The US House voted this week to reauthorize a federal jobs act that would open up opportunities for a handful of individual states to consolidate and simplify the way safety-net programs are administered.

HR 6655, a Stronger Workforce for America Act, revises the Workforce Innovation and Opportunity Act for the first time since 2014. The bill would give four states leeway to explore a “One Door” safety-net reform strategy similar to Utah’s model enacted in the 1990s. Utah consolidated federal workforce development and social safety-net programs into a single state entity and fully integrated the welfare system into workforce development programs.

Under the current version of WIOA, states are barred from implementing such reforms. Utah was grandfathered in and is the only exception.

Advocates of One Door reforms argue that the current social safety net is challenging to navigate and keeps recipients stuck in generational dependency. Recipients choose to work less or shy away from marriage in order to avoid losing benefits, resulting in high rates of single-parent households.

Under HR 6655, the five-year innovation waiver is only available to states with populations of less than six million and a labor force participation rate below 60%. According to the Alliance for Opportunity, currently only nine states fit the bill: Louisiana, West Virginia, Missouri, South Carolina, Arkansas, Alabama, Maine, Kentucky, and New Mexico.

The bill contains another potential pathway toward a One Door model as well. Three years after enactment of the law, any state’s governor can consolidate workforce programs into one entity, but doing so would require the approval of half of the chairpersons of local workforce boards. Right now in North Carolina, there are 20 such boards scattered across the state.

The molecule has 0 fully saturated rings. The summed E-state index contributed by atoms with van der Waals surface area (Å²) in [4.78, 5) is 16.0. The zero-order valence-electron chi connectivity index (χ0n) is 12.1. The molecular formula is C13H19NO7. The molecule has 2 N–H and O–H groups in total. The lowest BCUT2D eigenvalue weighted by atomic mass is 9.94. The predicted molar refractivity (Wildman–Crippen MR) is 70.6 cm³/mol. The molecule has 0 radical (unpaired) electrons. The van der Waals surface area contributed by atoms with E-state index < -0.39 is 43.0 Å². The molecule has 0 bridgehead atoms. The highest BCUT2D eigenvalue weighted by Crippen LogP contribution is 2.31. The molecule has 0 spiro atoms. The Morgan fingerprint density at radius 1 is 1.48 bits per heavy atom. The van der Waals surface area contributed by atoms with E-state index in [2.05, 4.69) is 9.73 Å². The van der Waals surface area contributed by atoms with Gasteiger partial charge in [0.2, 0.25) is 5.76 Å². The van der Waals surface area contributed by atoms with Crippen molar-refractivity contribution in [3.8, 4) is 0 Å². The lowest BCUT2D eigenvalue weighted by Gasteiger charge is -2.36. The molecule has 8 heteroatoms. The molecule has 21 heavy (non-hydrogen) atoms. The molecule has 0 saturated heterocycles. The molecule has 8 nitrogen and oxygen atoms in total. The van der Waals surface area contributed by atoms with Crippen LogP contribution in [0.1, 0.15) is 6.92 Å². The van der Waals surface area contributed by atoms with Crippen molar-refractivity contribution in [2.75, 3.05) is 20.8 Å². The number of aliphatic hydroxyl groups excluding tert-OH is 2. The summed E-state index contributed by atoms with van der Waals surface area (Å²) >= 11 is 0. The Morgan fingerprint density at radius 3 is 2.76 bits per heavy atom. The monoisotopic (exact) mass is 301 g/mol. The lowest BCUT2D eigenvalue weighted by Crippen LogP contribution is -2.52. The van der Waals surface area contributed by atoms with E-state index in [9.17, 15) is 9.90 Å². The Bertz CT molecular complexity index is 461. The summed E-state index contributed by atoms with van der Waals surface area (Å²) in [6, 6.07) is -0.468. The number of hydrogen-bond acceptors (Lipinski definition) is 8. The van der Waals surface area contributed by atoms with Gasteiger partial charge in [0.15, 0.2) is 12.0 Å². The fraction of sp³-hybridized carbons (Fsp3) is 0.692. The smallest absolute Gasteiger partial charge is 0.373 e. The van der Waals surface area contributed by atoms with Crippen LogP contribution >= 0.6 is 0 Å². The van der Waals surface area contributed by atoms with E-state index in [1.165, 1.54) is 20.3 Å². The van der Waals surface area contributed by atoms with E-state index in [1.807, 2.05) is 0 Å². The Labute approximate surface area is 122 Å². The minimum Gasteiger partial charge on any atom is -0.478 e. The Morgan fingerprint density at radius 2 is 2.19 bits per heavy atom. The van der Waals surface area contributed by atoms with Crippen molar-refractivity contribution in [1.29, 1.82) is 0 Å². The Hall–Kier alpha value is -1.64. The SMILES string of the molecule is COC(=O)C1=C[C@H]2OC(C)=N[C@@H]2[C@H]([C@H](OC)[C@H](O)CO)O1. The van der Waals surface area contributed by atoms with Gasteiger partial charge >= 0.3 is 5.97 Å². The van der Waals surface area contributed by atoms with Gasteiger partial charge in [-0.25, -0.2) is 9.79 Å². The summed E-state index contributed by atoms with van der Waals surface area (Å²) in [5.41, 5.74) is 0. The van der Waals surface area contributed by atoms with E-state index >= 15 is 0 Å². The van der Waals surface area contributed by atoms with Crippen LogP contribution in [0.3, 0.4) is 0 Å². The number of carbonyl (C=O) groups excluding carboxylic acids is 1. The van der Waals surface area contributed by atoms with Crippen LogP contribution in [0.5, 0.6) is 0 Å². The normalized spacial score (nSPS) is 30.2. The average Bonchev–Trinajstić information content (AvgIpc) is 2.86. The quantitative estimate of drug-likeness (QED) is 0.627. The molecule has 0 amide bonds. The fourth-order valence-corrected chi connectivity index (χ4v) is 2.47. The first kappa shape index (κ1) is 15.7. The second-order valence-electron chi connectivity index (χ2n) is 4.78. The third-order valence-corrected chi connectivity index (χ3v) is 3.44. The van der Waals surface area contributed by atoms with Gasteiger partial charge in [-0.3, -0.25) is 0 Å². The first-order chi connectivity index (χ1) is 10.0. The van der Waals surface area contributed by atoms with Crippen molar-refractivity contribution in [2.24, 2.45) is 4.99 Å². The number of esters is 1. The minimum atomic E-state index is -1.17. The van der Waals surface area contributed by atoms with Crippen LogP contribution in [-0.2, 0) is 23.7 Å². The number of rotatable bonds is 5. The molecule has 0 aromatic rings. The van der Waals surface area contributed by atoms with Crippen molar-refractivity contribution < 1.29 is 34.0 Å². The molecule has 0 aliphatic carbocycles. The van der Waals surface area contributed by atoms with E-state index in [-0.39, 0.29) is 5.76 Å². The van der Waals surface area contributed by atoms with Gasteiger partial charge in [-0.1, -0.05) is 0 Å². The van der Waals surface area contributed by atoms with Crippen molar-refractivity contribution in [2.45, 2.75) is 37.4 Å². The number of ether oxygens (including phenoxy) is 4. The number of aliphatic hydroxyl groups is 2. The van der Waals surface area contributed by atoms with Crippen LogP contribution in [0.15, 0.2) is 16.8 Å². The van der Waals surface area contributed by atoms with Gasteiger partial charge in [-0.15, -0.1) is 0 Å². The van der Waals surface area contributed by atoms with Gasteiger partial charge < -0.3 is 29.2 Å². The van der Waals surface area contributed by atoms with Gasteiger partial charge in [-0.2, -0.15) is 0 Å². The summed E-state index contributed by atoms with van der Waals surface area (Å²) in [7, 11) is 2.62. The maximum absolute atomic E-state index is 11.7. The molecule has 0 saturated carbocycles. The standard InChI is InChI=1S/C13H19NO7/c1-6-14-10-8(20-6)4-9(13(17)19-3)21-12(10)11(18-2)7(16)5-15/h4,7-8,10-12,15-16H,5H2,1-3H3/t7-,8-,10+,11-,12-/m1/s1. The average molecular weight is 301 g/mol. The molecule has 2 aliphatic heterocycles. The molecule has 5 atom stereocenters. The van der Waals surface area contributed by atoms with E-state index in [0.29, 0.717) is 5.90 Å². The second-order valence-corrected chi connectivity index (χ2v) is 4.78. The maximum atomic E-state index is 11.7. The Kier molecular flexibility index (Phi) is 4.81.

U.S. Rep. Virginia Foxx of North Carolina’s 5th congressional district is the primary sponsor of HR 6655.

“American workers built this great nation. They deserve nothing but the best opportunity to succeed as rapid changes in the modern economy necessitate new skills in order to keep pace … [this bill] is a promise that as the economy changes, we will always ensure that workers have an opportunity to gain the right skills for the job,” Foxx said during debate on the House floor.

US Sen. Mitt Romney, R-Utah, and US Rep. Burgess Owens, R-Utah, have introduced bills in each chamber that would go even further than the WIOA reauthorization that passed the House this week. Their bills would free up all 50 states to explore One Door reforms.

The US Census Bureau reports that 129 million Americans lived in a house receiving one or more means-tested safety-net benefits in 2022. The federal government spends over $1 trillion on these programs each year.

North Carolina lawmakers could convene a study committee to examine the ways One Door reforms could be implemented in the Tar Heel State.

North Carolina has 300,000 open jobs while around 1.4 million individuals are on food stamps — known as the Supplemental Nutrition Assistance Program, or SNAP — and around 2.5 million are on Medicaid.